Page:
Tabarrok on Hollywood, Screenwriters and Alienation: Nice Theory in Theory

GMU economist, MR blogger and brother of a film producer Alex Tabarrok writes:
Although Hollywood does sometimes produce leftist films like "Reds," it has no deep love for socialism [...].

But Hollywood does share Marx's concept of alienation, the idea that under capitalism workers are separated from the product of their work and made to feel like cogs in a machine rather than independent creators. The lowly screenwriter is a perfect illustration of what Marx had in mind—a screenwriter can pour heart and soul into a screenplay only to see it rewritten, optioned, revised, reworked, rewritten again and hacked, hacked and hacked by a succession of directors, producers and worst of all studio executives. A screenwriter can have a nominally successful career in Hollywood without ever seeing one of his works brought to the screen. Thus, the antipathy of filmmakers to capitalism is less ideological than it is experiential. Screenwriters and directors find themselves in a daily battle between art and commerce, and they come to see their battle against "the suits" as emblematic of a larger war between creative labor and capital.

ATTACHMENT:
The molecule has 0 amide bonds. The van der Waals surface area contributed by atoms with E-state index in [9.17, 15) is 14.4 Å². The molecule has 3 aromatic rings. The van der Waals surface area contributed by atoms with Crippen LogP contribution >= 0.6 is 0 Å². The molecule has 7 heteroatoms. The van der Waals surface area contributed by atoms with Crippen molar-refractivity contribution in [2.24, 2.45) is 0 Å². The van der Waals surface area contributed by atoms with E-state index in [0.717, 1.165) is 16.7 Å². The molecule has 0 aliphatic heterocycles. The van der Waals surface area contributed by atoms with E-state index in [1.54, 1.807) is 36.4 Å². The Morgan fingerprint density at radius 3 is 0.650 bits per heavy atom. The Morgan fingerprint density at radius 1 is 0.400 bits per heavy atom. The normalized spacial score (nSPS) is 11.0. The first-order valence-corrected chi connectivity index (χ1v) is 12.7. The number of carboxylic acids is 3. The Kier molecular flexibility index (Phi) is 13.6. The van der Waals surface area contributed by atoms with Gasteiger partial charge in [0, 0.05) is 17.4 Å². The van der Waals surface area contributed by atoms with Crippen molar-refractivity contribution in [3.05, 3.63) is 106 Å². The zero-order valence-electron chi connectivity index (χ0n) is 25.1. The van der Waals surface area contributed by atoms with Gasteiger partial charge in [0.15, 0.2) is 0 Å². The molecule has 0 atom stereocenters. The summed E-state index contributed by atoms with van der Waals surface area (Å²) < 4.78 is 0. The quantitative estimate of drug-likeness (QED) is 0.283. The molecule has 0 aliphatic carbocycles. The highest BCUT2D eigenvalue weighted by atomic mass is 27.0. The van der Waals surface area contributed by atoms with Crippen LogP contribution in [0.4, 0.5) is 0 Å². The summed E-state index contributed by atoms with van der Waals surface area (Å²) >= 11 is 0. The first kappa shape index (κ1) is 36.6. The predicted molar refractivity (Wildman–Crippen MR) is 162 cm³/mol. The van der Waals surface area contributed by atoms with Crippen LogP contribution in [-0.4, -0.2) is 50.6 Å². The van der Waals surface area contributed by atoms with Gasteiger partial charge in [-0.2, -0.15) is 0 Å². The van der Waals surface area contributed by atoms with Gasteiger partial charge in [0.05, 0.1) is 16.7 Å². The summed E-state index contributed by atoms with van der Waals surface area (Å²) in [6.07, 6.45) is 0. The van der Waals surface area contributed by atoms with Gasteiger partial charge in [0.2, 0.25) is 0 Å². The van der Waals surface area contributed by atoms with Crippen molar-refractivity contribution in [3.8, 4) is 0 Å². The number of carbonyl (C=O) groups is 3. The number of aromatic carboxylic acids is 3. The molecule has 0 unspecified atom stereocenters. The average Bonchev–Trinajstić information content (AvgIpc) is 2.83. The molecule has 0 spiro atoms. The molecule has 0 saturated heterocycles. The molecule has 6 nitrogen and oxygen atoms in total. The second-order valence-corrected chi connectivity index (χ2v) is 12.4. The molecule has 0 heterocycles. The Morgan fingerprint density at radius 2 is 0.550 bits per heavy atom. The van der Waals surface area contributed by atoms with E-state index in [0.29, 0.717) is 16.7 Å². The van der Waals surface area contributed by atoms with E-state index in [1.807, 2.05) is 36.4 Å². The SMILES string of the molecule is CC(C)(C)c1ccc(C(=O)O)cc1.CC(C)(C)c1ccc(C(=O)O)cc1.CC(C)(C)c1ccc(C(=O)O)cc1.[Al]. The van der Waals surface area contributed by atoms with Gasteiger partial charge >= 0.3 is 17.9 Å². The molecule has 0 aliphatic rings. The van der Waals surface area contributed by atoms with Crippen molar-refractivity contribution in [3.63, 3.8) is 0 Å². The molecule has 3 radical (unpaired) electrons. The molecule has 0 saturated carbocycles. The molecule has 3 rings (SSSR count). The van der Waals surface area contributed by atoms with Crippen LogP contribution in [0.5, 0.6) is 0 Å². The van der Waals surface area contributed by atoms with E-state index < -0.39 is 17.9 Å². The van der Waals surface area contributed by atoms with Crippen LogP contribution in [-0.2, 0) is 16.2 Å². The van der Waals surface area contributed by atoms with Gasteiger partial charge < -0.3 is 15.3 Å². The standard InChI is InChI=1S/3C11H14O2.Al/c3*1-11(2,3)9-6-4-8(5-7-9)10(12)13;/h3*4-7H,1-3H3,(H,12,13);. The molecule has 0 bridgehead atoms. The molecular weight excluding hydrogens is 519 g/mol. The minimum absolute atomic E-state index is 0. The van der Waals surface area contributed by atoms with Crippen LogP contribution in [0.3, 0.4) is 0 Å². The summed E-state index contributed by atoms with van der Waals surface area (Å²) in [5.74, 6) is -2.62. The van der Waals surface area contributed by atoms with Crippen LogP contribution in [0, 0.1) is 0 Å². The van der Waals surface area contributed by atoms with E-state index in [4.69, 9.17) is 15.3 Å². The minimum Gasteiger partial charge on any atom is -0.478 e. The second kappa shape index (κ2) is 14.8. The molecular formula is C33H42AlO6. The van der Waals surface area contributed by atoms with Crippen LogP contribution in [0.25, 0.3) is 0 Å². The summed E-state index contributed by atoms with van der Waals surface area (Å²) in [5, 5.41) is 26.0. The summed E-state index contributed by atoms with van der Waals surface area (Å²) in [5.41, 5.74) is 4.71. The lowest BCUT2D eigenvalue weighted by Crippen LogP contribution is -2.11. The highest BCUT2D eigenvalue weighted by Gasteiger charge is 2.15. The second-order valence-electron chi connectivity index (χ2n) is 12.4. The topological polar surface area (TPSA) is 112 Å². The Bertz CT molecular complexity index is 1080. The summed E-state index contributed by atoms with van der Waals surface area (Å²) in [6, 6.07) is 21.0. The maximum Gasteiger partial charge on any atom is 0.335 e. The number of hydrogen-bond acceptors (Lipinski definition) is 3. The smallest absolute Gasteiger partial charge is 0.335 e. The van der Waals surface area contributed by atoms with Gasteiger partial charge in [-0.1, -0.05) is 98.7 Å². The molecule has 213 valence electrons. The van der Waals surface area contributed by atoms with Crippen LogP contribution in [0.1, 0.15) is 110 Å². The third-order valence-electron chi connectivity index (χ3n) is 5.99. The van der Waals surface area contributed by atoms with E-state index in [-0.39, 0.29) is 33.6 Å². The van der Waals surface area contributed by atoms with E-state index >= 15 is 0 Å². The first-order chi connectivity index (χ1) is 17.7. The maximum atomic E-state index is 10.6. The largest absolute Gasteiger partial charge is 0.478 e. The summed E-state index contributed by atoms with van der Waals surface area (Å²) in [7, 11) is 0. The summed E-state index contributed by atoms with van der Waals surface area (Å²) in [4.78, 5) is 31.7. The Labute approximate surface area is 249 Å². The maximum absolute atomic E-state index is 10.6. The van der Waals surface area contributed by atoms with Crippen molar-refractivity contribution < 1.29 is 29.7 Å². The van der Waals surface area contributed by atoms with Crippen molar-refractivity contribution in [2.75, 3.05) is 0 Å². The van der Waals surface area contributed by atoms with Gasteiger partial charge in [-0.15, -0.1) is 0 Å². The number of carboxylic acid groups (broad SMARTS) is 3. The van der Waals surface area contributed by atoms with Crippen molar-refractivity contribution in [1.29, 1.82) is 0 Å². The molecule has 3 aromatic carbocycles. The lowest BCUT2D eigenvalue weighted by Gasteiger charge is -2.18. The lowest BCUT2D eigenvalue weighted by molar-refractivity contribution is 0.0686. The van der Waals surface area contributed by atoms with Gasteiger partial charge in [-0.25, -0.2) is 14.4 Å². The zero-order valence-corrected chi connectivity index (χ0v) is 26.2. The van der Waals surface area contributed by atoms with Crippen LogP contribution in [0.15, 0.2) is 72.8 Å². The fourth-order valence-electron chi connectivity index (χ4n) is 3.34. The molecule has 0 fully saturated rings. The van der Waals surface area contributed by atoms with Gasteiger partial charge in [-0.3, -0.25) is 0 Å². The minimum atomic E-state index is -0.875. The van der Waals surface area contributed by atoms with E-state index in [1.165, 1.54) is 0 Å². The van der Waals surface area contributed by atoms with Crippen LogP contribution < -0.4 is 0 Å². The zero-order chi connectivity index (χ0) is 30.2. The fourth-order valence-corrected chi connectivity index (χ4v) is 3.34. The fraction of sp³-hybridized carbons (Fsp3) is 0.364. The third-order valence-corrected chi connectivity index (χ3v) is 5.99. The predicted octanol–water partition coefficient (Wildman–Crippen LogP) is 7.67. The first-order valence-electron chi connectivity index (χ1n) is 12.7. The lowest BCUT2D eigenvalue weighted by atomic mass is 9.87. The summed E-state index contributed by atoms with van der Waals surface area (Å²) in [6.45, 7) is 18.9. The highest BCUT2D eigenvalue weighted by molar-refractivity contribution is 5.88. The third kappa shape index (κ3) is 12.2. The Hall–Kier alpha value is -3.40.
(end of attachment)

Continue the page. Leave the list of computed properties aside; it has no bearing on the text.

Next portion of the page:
That's a nice little theory, but it has the central weakness of explaining to much: I bet the average movie character laments alienation more than the average GMU economist, but compared to real life, in which most people have jobs they don't particularly like and tend to "feel like cogs in a machine rather than independent creators" because the former describes them better than the latter, alienation plays a small role in Hollywood films. (Perhaps Hollywood screenwriters write lots of alienation into their scripts only for "the suits" to take it out again?) By way of contrast, you see it quite a bit in state-subsidized European films.

Most social scientists need to get out more, and I don't mean to the movies. Let's start by taking their cars away.

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